Global tragedies require more than a tweet to fix


Graphic by Sarah Morgan

Jack Bartlett

It seems like every day, without fail, a new tragedy floods our social media feeds. Stories about the war in Yemen, Flint’s lead-polluted water, or the Amazon rainforest on fire loom over us. But then, skip to the next week. Where’s the outrage? Where are the people preaching about ‘saving the rainforest’? 

The world of social media has moved on to the next ‘pressing’ issue. Nothing changed, nothing done, except maybe a GoFundMe page that raised, on the high end, a couple of hundred dollars. The truth of the matter is that nobody really cares––their anger is spread so thinly that it amounts to almost nothing. 

To be perfectly clear, I’m not attacking activism as a whole. If you see a problem in the world and do everything you can to fix it, you’re an incredible person. Nothing can get solved if people don’t acknowledge the problem, so spreading the word is a crucial step. However, the keyword is step. It’s the first step, but far from the last. You can donate money, but you can also lobby the government to help, attend protests and rallies for the cause, and organize those movements in your neighborhood. 

The problem is that our daily lives are so bloated with modern amenities that we never have to go out of our way to get something we want. Why take time out of our day to send out messages or rally your friends and family to a cause when you’ve got Instagram just a tap away and hundreds of followers you can spread your chosen message to.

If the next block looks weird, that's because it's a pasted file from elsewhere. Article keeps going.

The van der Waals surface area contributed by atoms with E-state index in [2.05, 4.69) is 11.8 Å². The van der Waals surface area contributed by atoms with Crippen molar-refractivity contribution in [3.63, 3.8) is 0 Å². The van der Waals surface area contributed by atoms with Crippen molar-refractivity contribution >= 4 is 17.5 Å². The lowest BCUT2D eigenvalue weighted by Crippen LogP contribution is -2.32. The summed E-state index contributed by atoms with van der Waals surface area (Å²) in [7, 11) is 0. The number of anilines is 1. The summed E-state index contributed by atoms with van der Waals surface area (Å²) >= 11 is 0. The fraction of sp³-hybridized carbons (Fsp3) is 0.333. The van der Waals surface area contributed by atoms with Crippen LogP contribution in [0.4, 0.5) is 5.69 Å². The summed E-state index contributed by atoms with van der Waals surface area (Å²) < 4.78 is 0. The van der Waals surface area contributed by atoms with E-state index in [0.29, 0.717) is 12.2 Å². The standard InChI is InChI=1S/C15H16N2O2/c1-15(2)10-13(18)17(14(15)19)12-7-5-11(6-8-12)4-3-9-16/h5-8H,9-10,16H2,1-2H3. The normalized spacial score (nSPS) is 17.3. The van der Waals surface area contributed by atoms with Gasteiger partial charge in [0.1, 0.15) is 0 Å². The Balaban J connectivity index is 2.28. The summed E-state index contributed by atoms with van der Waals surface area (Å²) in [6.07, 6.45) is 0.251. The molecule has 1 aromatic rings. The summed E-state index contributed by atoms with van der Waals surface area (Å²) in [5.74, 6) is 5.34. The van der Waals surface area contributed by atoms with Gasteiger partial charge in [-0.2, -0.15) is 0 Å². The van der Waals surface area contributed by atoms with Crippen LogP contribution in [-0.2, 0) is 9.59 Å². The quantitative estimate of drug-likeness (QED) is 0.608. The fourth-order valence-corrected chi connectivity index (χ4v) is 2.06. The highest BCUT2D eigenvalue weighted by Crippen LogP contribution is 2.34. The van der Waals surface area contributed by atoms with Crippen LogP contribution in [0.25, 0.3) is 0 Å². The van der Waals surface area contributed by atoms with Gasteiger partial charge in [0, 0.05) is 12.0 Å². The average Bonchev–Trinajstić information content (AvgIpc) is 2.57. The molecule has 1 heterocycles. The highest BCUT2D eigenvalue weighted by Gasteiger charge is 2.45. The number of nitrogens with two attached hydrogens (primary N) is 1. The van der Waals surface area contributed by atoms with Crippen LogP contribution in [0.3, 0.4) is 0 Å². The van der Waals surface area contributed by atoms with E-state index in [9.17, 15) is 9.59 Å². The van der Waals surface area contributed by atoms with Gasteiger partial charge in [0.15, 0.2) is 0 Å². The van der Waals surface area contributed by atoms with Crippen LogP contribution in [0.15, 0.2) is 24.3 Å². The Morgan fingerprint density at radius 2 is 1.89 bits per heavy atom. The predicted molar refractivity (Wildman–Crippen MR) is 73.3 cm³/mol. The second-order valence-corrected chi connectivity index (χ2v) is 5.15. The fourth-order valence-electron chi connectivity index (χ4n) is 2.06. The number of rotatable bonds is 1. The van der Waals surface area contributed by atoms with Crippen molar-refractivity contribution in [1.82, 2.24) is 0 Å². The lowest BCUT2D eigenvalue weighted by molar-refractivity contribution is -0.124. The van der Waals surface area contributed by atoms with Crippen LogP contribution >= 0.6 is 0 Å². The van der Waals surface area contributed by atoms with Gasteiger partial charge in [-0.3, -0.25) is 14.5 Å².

Nobody is immune to that lack of effort, myself included. I don’t often go out and actively make my voice heard on any subject. I’ve got as warped a sense of fun as anyone else, so I know I’m informed when I say that all this saturated content, all these infinite streams of blue light shining into our brains is stopping us from going out and making a real difference. 

Despite my complaining about all this, I don’t resent the people who post these sorts of things. Our world is overflowing with tragedies to comment on, so many that we have no choice but to address them rapid-fire style, one after the other. I’d be lying if I said it doesn’t chip away at my hope for humanity. But I’m proud to say I’ve got some aspiration left, some confidence that we can change this around. 

If you’re looking for my advice, I’d say that it really doesn’t take much to make a difference. Pick an issue. Choose the one you care about the most. Mine is the Amazon burning. Spend a few minutes online, googling things about that issue. Look specifically for charities, or ways you can help. It may not seem like much, but any small action makes an impact. •